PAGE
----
Charles Mew (1867-1916)
Park Keeper, Richmond Park
Charles Mew was born in 1867 to John, a stone mason, and Esther Mew and was baptised in All Saints, Ryde, Isle of Wight on 24 November. By 1871 John and Esther had two children; Charles, 4, and Esther, 2, and were living at 15 Princes Street, Ryde. John died later in 1871 and Esther married his brother Frank, a carman in 1877. By 1881 the family were living at 20 George Street, Ryde with Charles employed as an errand boy. On 5 May 1886, aged 18, Charles attested for the Royal Engineers (RE) at Fort Rowner at Gosport. During the early part of the 1890s he married Fanny Grist who was also born in Ryde. They went on to have three children whilst he was in army service. John Charles was born in 1892, Esther Ellen on 16 October 1895 at Kildare whilst Charles was serving at Curragh Camp, and Hugh Benjamin on 9 April 1897 at Chatham whilst he was serving at the Royal Engineers’ main depot. Whilst Charles was on service in the Boer War in South Africa Fanny and her two younger children are shown, in 1901, to be living in the military complex at Aldershot, Hampshire. Charles distinguished himself in the Boer War and the following is from a footnote to a medal sale notice on 15 December 2011, by the auctioneers Dix Noonan Webb of Mayfair:
“He served in 3 Field Troop, R.E., which was formed from No 2 Balloon Section after the relief of Ladysmith, and in No 3 Balloon Section, until the end of hostilities, and was twice mentioned in despatches - by Sir Redvers Buller in his despatch dated 9 November 1900 ‘as particularly deserving’ (London Gazette 8 February 1901), and by Lord Kitchener in his despatch dated 8 July 1901 (London Gazette 20 August 1901), this last offer being specially brought to notice by the Adjutant-General, Pretoria, for ‘good service in Eastern Transvaal during Lieutenant-General French’s operations in February-April 1901’, which distinction appeared in Lord Kitchener’s despatch dated 8 July 1901 (London Gazette 20 August 1901).
For his services in South Africa he was awarded the Queen’s medal with six clasps and the King’s medal with two. He was awarded the L.S & G.C. [Long Service and Good Conduct] Medal with gratuity in 1904. Mew attained the rank of Company Sergeant-Major in November 1905 and was discharged on the termination of his second period of engagement on 4 May 1907”.
He was also recommended for the Distinguished Conduct Medal.
Following his return to civilian life on an army pension Charles, on 6 May 1907, passed the Civil Service Commissioner’s Certificate and he was appointed, on 31 May, to the Office of Works as a park keeper in St James’s Park on a salary of 26 Shillings per week. In 1911 he was transferred to Richmond Park “on account of ill health to wife”.
Shortly after the outbreak of war on 24 September 1914, Charles, then aged 46 years and 11 months, applied to re-join the army at Kingston upon Thames. There he was attested and was placed into the Army Reserve for one year’s service. With his previous military service behind him he was soon noticed and the next day was promoted to acting Company Sergeant-Major, and became an instructor in the Royal Engineer’s 17th Signal Company. Six months later his post was made substantive and he was transferred to 121st Field Company, Royal Engineers and was assigned to general services. Having volunteered for active service overseas Charles accompanied his Company to France on 4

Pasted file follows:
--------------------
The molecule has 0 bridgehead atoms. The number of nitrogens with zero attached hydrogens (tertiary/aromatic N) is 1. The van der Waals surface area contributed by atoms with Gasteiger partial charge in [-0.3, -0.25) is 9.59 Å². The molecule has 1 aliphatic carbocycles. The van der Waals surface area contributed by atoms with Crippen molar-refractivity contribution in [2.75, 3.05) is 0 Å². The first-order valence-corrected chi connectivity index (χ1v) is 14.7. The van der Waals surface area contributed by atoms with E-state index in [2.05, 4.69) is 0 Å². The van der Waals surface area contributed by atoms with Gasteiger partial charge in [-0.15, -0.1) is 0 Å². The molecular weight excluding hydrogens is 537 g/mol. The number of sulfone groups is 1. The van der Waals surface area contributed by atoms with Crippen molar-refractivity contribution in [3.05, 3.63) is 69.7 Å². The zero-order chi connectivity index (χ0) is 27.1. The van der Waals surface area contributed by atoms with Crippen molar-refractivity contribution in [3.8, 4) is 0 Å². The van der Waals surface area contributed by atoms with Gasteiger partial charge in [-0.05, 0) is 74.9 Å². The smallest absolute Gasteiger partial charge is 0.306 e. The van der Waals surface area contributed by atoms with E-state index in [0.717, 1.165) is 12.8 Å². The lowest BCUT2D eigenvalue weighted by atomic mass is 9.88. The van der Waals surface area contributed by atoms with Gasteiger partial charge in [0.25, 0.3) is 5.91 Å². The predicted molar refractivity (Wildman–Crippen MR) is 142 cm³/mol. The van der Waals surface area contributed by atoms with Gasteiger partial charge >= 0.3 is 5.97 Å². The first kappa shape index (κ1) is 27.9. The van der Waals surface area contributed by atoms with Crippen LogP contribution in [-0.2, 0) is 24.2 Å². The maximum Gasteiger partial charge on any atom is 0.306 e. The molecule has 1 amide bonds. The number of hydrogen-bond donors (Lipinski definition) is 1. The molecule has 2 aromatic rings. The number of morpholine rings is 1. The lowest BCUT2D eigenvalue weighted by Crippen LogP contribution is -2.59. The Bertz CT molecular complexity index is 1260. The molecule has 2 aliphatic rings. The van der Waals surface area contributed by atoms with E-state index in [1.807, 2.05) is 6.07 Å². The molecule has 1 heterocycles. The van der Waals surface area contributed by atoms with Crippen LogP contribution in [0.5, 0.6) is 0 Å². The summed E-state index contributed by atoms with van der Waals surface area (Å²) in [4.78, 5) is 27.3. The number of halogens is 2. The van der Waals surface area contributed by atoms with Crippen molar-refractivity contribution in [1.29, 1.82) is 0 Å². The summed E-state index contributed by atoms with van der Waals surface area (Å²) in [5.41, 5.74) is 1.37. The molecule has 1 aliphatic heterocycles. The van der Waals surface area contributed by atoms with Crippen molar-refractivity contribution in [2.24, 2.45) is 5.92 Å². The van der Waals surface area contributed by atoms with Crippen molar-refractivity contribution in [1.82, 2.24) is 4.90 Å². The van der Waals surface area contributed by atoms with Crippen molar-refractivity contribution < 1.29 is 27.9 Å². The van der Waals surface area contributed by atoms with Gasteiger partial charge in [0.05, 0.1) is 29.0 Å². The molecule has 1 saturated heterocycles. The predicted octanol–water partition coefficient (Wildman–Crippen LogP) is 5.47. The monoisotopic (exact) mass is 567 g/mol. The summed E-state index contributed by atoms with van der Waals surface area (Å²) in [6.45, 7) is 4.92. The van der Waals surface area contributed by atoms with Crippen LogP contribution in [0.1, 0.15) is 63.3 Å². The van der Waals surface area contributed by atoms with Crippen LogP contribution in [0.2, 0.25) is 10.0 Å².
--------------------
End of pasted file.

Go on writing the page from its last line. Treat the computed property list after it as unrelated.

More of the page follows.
October 1915. On 17 March 1916 Charles was admitted to 108th Field Hospital where he was treated for a shell wound on his scalp. This was not serious and he was back on duty the next day. Three months later, on 30 June he was again promoted to Regimental Sergeant-Major, the highest rank for a non-commissioned officer. On 5 July 1916, Regimental Sergeant-Major 52926 Mew was killed on the Somme. The Major of his Company gave the following particulars of his death to his wife Fanny:
“The Company was billeted in some shelters behind a railway bank about half-mile from the front line, when about 2 o’clock in the morning, a shell entered the shelter where Sergt.-Major Mew, with five other men, was sheltering. He and another man were wounded severely, and two of the others were killed. The wounded men were at once taken by field ambulance and then sent to hospital in a motor ambulance. Sergt.-Major Mew, however, succumbed to his wounds shortly after, and was buried in the soldiers’ cemetery at Forceville”. The Major added: “It may be a little comfort to you to know that he was much esteemed and loved by all the officers and men of the Company. A thorough soldier, he was just and fair to everybody. He has been my right-hand man since he joined us in Ireland. It will be impossible to fill his place”.
Charles is buried at Forceville Communal Cemetery and Extension, Somme, Picardie, France; grave reference Plot 2, Row C, Grave 13.